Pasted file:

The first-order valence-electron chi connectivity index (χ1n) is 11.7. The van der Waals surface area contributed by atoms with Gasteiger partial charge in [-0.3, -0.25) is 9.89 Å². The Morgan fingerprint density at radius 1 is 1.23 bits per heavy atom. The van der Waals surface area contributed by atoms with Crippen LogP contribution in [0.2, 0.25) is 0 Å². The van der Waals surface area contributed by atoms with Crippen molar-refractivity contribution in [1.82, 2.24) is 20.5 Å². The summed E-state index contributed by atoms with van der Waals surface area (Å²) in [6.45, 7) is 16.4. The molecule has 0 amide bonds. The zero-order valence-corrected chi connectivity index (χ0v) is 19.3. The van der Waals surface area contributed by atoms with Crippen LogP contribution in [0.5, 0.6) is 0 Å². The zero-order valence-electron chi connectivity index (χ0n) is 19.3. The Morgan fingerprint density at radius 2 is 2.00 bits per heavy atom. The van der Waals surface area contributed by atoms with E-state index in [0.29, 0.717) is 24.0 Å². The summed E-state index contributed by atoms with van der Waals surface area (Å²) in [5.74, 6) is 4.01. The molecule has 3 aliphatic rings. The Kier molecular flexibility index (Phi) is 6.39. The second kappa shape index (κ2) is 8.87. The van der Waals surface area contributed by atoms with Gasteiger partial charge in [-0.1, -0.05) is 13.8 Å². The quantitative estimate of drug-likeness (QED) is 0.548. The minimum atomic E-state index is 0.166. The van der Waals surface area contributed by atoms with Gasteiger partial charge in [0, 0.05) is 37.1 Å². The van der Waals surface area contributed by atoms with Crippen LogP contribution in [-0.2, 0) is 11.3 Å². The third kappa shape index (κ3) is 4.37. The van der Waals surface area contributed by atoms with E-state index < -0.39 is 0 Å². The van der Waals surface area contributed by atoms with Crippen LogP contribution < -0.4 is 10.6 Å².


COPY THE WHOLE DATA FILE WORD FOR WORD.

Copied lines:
The first-order valence-electron chi connectivity index (χ1n) is 11.7. The van der Waals surface area contributed by atoms with Gasteiger partial charge in [-0.3, -0.25) is 9.89 Å². The Morgan fingerprint density at radius 1 is 1.23 bits per heavy atom. The van der Waals surface area contributed by atoms with Crippen LogP contribution in [0.2, 0.25) is 0 Å². The van der Waals surface area contributed by atoms with Crippen molar-refractivity contribution in [1.82, 2.24) is 20.5 Å². The summed E-state index contributed by atoms with van der Waals surface area (Å²) in [6.45, 7) is 16.4. The molecule has 0 amide bonds. The zero-order valence-corrected chi connectivity index (χ0v) is 19.3. The van der Waals surface area contributed by atoms with Crippen LogP contribution in [0.5, 0.6) is 0 Å². The zero-order valence-electron chi connectivity index (χ0n) is 19.3. The Morgan fingerprint density at radius 2 is 2.00 bits per heavy atom. The van der Waals surface area contributed by atoms with E-state index in [0.29, 0.717) is 24.0 Å². The summed E-state index contributed by atoms with van der Waals surface area (Å²) in [5.74, 6) is 4.01. The molecule has 3 aliphatic rings. The Kier molecular flexibility index (Phi) is 6.39. The second kappa shape index (κ2) is 8.87. The van der Waals surface area contributed by atoms with Gasteiger partial charge in [-0.1, -0.05) is 13.8 Å². The quantitative estimate of drug-likeness (QED) is 0.548. The minimum atomic E-state index is 0.166. The van der Waals surface area contributed by atoms with Gasteiger partial charge in [0, 0.05) is 37.1 Å². The van der Waals surface area contributed by atoms with Crippen LogP contribution in [-0.2, 0) is 11.3 Å². The third kappa shape index (κ3) is 4.37. The van der Waals surface area contributed by atoms with E-state index < -0.39 is 0 Å². The van der Waals surface area contributed by atoms with Crippen LogP contribution < -0.4 is 10.6 Å².